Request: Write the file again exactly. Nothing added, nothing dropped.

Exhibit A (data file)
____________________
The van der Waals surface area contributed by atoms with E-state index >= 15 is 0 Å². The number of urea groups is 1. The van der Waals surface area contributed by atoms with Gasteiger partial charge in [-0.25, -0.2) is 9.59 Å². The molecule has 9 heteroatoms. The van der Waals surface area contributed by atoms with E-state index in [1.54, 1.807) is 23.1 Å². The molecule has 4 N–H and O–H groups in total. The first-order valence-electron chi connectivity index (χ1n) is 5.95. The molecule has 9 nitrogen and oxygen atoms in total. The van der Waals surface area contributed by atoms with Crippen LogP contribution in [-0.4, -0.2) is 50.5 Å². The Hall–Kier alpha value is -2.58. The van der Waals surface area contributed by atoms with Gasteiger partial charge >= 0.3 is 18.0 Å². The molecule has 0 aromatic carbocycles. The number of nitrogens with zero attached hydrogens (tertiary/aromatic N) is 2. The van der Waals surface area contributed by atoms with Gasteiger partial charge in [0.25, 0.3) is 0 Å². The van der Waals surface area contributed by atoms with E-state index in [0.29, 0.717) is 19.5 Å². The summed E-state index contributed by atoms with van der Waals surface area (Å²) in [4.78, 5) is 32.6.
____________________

The van der Waals surface area contributed by atoms with E-state index >= 15 is 0 Å². The number of urea groups is 1. The van der Waals surface area contributed by atoms with Gasteiger partial charge in [-0.25, -0.2) is 9.59 Å². The molecule has 9 heteroatoms. The van der Waals surface area contributed by atoms with E-state index in [1.54, 1.807) is 23.1 Å². The molecule has 4 N–H and O–H groups in total. The first-order valence-electron chi connectivity index (χ1n) is 5.95. The molecule has 9 nitrogen and oxygen atoms in total. The van der Waals surface area contributed by atoms with Crippen LogP contribution in [-0.4, -0.2) is 50.5 Å². The Hall–Kier alpha value is -2.58. The van der Waals surface area contributed by atoms with Gasteiger partial charge >= 0.3 is 18.0 Å². The molecule has 0 aromatic carbocycles. The number of nitrogens with zero attached hydrogens (tertiary/aromatic N) is 2. The van der Waals surface area contributed by atoms with Gasteiger partial charge in [0.25, 0.3) is 0 Å². The van der Waals surface area contributed by atoms with E-state index in [0.29, 0.717) is 19.5 Å². The summed E-state index contributed by atoms with van der Waals surface area (Å²) in [4.78, 5) is 32.6.